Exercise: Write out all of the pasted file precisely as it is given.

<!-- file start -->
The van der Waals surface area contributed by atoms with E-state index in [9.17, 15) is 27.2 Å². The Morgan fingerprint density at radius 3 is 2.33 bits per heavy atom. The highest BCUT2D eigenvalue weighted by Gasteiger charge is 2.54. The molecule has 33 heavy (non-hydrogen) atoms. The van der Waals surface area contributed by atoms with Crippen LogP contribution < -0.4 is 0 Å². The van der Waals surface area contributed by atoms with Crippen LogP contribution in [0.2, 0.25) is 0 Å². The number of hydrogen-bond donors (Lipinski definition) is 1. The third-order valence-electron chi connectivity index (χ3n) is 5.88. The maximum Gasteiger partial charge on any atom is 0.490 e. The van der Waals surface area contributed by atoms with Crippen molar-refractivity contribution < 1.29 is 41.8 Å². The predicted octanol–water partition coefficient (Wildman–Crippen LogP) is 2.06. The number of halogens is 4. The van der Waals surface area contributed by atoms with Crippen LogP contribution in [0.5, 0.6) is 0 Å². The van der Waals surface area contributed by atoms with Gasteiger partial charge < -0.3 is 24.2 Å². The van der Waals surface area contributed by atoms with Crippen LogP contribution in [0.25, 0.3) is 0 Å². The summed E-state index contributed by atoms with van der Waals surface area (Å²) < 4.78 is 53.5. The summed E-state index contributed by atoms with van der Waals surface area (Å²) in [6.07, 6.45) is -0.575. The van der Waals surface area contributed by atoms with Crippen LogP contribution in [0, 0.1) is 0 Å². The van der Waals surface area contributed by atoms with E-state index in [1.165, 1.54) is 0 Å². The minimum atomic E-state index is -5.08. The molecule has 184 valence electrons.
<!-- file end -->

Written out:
The van der Waals surface area contributed by atoms with E-state index in [9.17, 15) is 27.2 Å². The Morgan fingerprint density at radius 3 is 2.33 bits per heavy atom. The highest BCUT2D eigenvalue weighted by Gasteiger charge is 2.54. The molecule has 33 heavy (non-hydrogen) atoms. The van der Waals surface area contributed by atoms with Crippen LogP contribution < -0.4 is 0 Å². The van der Waals surface area contributed by atoms with Crippen LogP contribution in [0.2, 0.25) is 0 Å². The number of hydrogen-bond donors (Lipinski definition) is 1. The third-order valence-electron chi connectivity index (χ3n) is 5.88. The maximum Gasteiger partial charge on any atom is 0.490 e. The van der Waals surface area contributed by atoms with Crippen molar-refractivity contribution < 1.29 is 41.8 Å². The predicted octanol–water partition coefficient (Wildman–Crippen LogP) is 2.06. The number of halogens is 4. The van der Waals surface area contributed by atoms with Crippen LogP contribution in [0.5, 0.6) is 0 Å². The van der Waals surface area contributed by atoms with Gasteiger partial charge < -0.3 is 24.2 Å². The van der Waals surface area contributed by atoms with Crippen LogP contribution in [0.25, 0.3) is 0 Å². The summed E-state index contributed by atoms with van der Waals surface area (Å²) < 4.78 is 53.5. The summed E-state index contributed by atoms with van der Waals surface area (Å²) in [6.07, 6.45) is -0.575. The van der Waals surface area contributed by atoms with Crippen LogP contribution in [0, 0.1) is 0 Å². The van der Waals surface area contributed by atoms with E-state index in [1.165, 1.54) is 0 Å². The minimum atomic E-state index is -5.08. The molecule has 184 valence electrons.